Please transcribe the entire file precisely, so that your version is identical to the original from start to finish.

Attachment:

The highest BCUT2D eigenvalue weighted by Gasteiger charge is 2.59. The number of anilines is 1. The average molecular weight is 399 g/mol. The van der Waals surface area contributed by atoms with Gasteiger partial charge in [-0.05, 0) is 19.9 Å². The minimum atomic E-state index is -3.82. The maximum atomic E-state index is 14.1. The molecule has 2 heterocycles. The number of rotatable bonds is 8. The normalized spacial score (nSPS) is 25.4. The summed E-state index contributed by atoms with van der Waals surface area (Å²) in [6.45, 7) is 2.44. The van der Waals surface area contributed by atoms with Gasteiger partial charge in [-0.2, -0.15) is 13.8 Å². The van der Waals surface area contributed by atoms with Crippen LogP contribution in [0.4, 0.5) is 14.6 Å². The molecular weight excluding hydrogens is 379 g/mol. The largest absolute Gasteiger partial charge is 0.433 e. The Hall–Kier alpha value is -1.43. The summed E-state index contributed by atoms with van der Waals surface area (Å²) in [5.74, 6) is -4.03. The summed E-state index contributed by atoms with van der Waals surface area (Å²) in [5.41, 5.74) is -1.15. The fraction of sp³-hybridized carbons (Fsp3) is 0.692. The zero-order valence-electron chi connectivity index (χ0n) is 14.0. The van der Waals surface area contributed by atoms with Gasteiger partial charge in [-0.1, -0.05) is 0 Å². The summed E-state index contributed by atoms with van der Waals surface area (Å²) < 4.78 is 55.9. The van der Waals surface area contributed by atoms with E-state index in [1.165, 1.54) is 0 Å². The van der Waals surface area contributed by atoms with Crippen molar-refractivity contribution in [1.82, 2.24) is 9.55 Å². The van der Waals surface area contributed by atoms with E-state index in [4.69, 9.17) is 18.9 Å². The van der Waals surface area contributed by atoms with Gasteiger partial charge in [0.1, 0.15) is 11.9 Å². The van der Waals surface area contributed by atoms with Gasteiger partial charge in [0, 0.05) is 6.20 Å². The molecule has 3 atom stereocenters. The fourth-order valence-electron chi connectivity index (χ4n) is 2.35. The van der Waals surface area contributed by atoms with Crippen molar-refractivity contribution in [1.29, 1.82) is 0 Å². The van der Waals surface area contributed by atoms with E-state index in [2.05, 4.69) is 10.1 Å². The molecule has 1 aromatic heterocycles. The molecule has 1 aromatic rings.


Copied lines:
The highest BCUT2D eigenvalue weighted by Gasteiger charge is 2.59. The number of anilines is 1. The average molecular weight is 399 g/mol. The van der Waals surface area contributed by atoms with Gasteiger partial charge in [-0.05, 0) is 19.9 Å². The minimum atomic E-state index is -3.82. The maximum atomic E-state index is 14.1. The molecule has 2 heterocycles. The number of rotatable bonds is 8. The normalized spacial score (nSPS) is 25.4. The summed E-state index contributed by atoms with van der Waals surface area (Å²) in [6.45, 7) is 2.44. The van der Waals surface area contributed by atoms with Gasteiger partial charge in [-0.2, -0.15) is 13.8 Å². The van der Waals surface area contributed by atoms with Crippen LogP contribution in [0.4, 0.5) is 14.6 Å². The molecular weight excluding hydrogens is 379 g/mol. The largest absolute Gasteiger partial charge is 0.433 e. The Hall–Kier alpha value is -1.43. The summed E-state index contributed by atoms with van der Waals surface area (Å²) in [5.74, 6) is -4.03. The summed E-state index contributed by atoms with van der Waals surface area (Å²) in [5.41, 5.74) is -1.15. The fraction of sp³-hybridized carbons (Fsp3) is 0.692. The zero-order valence-electron chi connectivity index (χ0n) is 14.0. The van der Waals surface area contributed by atoms with Gasteiger partial charge in [-0.1, -0.05) is 0 Å². The summed E-state index contributed by atoms with van der Waals surface area (Å²) < 4.78 is 55.9. The van der Waals surface area contributed by atoms with E-state index in [1.165, 1.54) is 0 Å². The van der Waals surface area contributed by atoms with Crippen molar-refractivity contribution in [1.82, 2.24) is 9.55 Å². The van der Waals surface area contributed by atoms with E-state index in [4.69, 9.17) is 18.9 Å². The van der Waals surface area contributed by atoms with Gasteiger partial charge in [0.1, 0.15) is 11.9 Å². The van der Waals surface area contributed by atoms with Gasteiger partial charge in [0, 0.05) is 6.20 Å². The molecule has 3 atom stereocenters. The fourth-order valence-electron chi connectivity index (χ4n) is 2.35. The van der Waals surface area contributed by atoms with Crippen molar-refractivity contribution in [1.29, 1.82) is 0 Å². The van der Waals surface area contributed by atoms with E-state index in [2.05, 4.69) is 10.1 Å². The molecule has 1 aromatic heterocycles. The molecule has 1 aromatic rings.